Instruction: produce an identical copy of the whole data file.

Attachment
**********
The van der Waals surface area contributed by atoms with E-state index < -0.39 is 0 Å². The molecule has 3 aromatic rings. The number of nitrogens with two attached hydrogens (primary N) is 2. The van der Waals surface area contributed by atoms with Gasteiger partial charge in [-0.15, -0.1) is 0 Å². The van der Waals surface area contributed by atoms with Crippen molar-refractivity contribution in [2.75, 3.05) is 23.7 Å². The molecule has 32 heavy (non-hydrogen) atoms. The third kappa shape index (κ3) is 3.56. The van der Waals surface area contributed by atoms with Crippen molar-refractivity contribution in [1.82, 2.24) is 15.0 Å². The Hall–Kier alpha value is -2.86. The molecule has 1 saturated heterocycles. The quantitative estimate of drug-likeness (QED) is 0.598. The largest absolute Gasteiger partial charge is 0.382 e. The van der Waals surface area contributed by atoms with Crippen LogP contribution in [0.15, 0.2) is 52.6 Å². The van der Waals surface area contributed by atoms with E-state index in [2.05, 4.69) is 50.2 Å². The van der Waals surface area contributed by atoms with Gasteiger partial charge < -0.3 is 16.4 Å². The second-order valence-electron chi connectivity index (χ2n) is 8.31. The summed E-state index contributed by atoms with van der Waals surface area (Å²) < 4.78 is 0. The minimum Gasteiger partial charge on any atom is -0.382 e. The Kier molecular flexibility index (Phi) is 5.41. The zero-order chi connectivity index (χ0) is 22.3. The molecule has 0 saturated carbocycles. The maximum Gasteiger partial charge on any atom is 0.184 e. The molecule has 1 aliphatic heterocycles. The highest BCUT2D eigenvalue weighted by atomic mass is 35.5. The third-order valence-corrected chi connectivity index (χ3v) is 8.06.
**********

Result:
The van der Waals surface area contributed by atoms with E-state index < -0.39 is 0 Å². The molecule has 3 aromatic rings. The number of nitrogens with two attached hydrogens (primary N) is 2. The van der Waals surface area contributed by atoms with Gasteiger partial charge in [-0.15, -0.1) is 0 Å². The van der Waals surface area contributed by atoms with Crippen molar-refractivity contribution in [2.75, 3.05) is 23.7 Å². The molecule has 32 heavy (non-hydrogen) atoms. The third kappa shape index (κ3) is 3.56. The van der Waals surface area contributed by atoms with Crippen molar-refractivity contribution in [1.82, 2.24) is 15.0 Å². The Hall–Kier alpha value is -2.86. The molecule has 1 saturated heterocycles. The quantitative estimate of drug-likeness (QED) is 0.598. The largest absolute Gasteiger partial charge is 0.382 e. The van der Waals surface area contributed by atoms with Crippen LogP contribution in [0.15, 0.2) is 52.6 Å². The van der Waals surface area contributed by atoms with E-state index in [2.05, 4.69) is 50.2 Å². The van der Waals surface area contributed by atoms with Gasteiger partial charge < -0.3 is 16.4 Å². The second-order valence-electron chi connectivity index (χ2n) is 8.31. The summed E-state index contributed by atoms with van der Waals surface area (Å²) < 4.78 is 0. The minimum Gasteiger partial charge on any atom is -0.382 e. The Kier molecular flexibility index (Phi) is 5.41. The zero-order chi connectivity index (χ0) is 22.3. The molecule has 0 saturated carbocycles. The maximum Gasteiger partial charge on any atom is 0.184 e. The molecule has 1 aliphatic heterocycles. The highest BCUT2D eigenvalue weighted by atomic mass is 35.5. The third-order valence-corrected chi connectivity index (χ3v) is 8.06.